Pagan Ireland and the Survival of the European Worldview

 Submitted by Conor Macaulay


“Our natural magic is but the ancient religion of the world- the ancient worship of nature.” -W.B. Yeats[1]

Among its neighboring isles and the rest of Western Europe, Ireland was one of the last pagan lands. And although today Ireland is Catholic by majority, Irish communities still shimmer with remnants of their pagan past. After all, the old religion is the native religion and had been, in varied forms, for centuries before the 5th century AD, when Christianity became widespread, and indeed centuries more before Celtic society, or written language for that matter, existed at all. From festivals to deities, to common customs and traditions, the native religion of Europe, paganism, that is simply non-Abrahamic in this context, didn’t die out in the 5th century. On the contrary, it is alive and well in Europeans to this day, and the Irish perhaps exceptionally so. The nationalist poet W.B. Yeats called for a return to Celtic values in the 20th century and wrote to romanticize a distinctive Irish nature by summoning spirits of old. He did this- as other European nationalists have- not to make a body of work equal to a museum exhibit but to demonstrate the perceived need for a tribe to embrace themselves as they once had. This philosophy, however, clashes with the Christian veneration of altruism and has since had difficulty regaining traction because of this. In a critical essay of Yeats, George Orwell points out “the profound hostility to the Christian ethical code” of the implications of Yeats’s proposed return to nature.[2]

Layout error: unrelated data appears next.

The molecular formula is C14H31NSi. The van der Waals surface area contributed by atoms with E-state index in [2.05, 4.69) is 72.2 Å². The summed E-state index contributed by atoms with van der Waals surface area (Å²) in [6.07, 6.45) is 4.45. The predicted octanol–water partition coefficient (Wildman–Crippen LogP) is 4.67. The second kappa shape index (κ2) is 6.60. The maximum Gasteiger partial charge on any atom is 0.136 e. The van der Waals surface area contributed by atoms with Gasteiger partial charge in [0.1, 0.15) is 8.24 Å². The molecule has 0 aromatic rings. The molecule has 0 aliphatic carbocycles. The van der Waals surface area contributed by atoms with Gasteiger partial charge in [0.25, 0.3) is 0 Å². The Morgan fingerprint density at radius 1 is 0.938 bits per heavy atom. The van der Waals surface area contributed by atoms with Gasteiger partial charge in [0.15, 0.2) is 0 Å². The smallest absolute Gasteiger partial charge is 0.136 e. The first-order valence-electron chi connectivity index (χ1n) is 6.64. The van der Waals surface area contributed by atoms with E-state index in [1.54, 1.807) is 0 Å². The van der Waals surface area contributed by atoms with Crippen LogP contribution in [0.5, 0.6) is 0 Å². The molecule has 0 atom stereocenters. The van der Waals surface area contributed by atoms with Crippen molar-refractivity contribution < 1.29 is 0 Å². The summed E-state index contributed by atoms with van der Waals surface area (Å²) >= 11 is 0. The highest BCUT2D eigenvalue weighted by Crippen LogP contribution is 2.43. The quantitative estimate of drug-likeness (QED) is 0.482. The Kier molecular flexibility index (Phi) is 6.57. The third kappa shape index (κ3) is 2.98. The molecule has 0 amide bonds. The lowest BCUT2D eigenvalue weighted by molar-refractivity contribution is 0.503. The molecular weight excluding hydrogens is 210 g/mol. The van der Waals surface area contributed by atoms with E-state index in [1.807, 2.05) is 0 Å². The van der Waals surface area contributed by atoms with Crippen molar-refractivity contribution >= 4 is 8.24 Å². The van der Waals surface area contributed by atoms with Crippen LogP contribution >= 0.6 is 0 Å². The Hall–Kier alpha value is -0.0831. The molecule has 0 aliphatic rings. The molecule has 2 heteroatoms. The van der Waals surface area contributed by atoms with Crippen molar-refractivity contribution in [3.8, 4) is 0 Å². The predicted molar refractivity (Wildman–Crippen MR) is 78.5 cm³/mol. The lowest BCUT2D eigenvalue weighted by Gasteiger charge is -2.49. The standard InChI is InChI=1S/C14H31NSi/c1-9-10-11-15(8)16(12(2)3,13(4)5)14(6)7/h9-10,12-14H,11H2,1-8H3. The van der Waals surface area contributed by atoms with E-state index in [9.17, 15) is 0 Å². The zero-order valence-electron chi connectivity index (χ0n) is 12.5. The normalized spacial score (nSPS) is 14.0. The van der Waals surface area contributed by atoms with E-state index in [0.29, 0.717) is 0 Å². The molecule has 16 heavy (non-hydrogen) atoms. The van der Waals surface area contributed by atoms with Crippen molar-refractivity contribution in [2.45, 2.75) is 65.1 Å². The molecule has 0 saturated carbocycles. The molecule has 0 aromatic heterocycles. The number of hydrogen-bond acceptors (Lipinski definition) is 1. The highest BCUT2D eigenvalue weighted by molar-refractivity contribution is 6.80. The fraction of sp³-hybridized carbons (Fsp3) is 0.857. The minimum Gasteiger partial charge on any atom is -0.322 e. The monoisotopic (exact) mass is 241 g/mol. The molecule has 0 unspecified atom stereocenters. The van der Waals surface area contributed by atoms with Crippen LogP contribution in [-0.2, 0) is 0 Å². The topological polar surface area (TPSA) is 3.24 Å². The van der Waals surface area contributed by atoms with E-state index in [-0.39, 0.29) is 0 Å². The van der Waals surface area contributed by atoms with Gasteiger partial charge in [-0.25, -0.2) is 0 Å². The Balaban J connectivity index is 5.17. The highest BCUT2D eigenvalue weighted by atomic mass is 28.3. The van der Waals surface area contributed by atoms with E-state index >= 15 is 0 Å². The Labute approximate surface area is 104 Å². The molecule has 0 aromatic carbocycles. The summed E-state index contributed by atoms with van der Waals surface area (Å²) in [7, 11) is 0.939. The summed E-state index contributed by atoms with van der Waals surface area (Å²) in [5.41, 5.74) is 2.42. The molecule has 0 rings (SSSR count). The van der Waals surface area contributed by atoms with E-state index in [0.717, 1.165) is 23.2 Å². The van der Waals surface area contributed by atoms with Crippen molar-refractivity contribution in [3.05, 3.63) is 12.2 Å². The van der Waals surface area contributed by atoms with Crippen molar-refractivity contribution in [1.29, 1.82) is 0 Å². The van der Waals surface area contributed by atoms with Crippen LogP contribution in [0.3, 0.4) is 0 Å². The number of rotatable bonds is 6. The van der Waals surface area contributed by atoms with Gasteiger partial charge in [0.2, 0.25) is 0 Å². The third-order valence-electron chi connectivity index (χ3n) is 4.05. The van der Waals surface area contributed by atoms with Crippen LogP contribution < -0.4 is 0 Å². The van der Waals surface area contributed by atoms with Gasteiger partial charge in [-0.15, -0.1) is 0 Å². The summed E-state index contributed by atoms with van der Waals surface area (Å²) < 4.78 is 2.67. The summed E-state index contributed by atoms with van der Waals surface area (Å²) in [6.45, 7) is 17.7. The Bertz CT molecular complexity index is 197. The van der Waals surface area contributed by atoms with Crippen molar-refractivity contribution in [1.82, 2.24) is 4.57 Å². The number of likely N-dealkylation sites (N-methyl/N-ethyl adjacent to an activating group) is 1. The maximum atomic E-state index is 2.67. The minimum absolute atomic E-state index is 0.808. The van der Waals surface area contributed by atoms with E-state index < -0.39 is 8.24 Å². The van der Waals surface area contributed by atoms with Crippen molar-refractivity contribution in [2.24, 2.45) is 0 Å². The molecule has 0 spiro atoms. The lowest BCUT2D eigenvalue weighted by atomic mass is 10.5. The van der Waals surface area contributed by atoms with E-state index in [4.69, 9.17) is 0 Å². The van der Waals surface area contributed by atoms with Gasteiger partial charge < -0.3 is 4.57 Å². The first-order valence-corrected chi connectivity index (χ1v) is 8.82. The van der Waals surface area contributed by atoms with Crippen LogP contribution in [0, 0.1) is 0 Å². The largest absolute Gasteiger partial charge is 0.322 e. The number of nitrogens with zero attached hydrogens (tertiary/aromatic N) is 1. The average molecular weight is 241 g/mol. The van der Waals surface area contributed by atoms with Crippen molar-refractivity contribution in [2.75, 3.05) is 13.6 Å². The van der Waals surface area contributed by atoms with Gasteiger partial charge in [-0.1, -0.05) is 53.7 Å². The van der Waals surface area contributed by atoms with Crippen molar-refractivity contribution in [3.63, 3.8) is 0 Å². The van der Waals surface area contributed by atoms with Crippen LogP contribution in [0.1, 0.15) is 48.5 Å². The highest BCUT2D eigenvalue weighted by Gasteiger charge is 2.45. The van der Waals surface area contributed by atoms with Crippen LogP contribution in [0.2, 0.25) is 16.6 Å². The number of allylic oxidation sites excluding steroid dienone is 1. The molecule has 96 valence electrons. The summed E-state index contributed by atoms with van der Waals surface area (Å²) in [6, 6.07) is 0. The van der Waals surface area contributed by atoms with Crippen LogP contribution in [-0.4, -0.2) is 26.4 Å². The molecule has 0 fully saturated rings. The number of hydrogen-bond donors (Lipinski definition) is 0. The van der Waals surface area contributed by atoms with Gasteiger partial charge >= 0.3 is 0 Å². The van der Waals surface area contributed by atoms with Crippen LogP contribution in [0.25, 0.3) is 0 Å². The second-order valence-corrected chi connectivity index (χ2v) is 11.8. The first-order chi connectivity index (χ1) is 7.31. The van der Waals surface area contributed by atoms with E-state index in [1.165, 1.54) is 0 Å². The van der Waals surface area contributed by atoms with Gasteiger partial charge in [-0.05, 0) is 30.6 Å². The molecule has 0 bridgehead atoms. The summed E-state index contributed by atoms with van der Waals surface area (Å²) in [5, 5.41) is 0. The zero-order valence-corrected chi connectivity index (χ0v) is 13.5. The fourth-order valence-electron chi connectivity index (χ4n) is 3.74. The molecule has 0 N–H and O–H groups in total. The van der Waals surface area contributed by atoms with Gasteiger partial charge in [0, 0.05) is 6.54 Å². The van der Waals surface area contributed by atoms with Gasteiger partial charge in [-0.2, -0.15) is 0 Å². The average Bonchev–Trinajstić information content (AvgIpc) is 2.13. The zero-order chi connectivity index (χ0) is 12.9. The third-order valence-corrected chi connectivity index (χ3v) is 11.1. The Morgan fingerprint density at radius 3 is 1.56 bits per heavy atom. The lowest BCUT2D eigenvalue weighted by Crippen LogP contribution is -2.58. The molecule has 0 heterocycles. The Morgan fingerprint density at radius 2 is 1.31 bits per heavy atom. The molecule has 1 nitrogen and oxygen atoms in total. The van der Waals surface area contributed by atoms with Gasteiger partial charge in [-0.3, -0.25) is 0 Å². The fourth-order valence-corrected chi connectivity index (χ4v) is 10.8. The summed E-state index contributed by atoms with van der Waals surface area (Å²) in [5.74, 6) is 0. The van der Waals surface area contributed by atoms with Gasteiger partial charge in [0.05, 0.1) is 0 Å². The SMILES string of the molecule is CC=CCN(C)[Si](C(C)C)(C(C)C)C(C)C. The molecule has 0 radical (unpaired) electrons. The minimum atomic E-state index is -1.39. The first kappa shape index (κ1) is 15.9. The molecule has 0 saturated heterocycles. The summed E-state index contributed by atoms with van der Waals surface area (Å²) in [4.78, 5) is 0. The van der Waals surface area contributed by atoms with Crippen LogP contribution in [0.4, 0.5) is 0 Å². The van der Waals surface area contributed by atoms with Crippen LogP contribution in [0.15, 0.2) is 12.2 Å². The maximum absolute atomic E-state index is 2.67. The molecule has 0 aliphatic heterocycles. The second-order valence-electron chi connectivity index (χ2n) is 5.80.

The many tribes of Europe, ie. Norse, Germanic, Greek, Roman, Slavic, Celtic, Iberian, and so on, once had gods to represent the forces of nature that surrounded them, and as opposed to the Christian linear worldview of a beginning, an end, and a heavenly afterlife for well-to-do devotees, pagans had a circular worldview with no beginning nor end, and inter-tribal rebirth for honorable individuals.[3] Moreover, not only were pagan tribes devoted to the worship of nature but had a profound understanding of nature, represented by, for example, complex Celtic road systems based on the movement of the sun. While nature worship is implied by the nonexistence of modern science and technology, it’s also demonstrated in the concept of rebirth, wherein the protection of nature and the building of legacies have more vitality. Similar religions, those polytheistic and in praise of nature, existed all over the ancient world; today, Hinduism is the most similar religion to the Indo-European still widely practiced and officially recognized as a system and culture comparable to that of the Celts. Between all polytheistic tribes, specifically those of Europe, gods were in many cases analogous: comparative mythology shows us that the Roman goddess Venus is Aphrodite to the Greeks. Baldr, the Scandinavian deity of light is represented by Belenus to Celts. When in Gaul, Julius Ceasar was able to identify the “most worshiped” deity among the Celts as Mercury,[4] the god of guidance in travels, truth, and good fortune, which for the Celts is Lugh, the sun god.